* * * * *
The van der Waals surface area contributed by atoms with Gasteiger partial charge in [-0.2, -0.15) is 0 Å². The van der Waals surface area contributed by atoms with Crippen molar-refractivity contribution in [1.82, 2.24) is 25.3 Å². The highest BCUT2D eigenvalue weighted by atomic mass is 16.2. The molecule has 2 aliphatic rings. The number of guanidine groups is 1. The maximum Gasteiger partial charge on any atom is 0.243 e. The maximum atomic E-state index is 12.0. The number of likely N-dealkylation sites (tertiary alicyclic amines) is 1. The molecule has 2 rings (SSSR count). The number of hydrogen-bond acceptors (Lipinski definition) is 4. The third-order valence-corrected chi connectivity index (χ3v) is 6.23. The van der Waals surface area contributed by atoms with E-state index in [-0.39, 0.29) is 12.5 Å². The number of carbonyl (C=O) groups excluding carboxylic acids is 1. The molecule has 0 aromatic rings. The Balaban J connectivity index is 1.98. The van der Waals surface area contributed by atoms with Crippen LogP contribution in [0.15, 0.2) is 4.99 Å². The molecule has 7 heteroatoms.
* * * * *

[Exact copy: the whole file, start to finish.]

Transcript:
The van der Waals surface area contributed by atoms with Gasteiger partial charge in [-0.2, -0.15) is 0 Å². The van der Waals surface area contributed by atoms with Crippen molar-refractivity contribution in [1.82, 2.24) is 25.3 Å². The highest BCUT2D eigenvalue weighted by atomic mass is 16.2. The molecule has 2 aliphatic rings. The number of guanidine groups is 1. The maximum Gasteiger partial charge on any atom is 0.243 e. The maximum atomic E-state index is 12.0. The number of likely N-dealkylation sites (tertiary alicyclic amines) is 1. The molecule has 2 rings (SSSR count). The number of hydrogen-bond acceptors (Lipinski definition) is 4. The third-order valence-corrected chi connectivity index (χ3v) is 6.23. The van der Waals surface area contributed by atoms with E-state index in [-0.39, 0.29) is 12.5 Å². The number of carbonyl (C=O) groups excluding carboxylic acids is 1. The molecule has 0 aromatic rings. The Balaban J connectivity index is 1.98. The van der Waals surface area contributed by atoms with Crippen LogP contribution in [0.15, 0.2) is 4.99 Å². The molecule has 7 heteroatoms.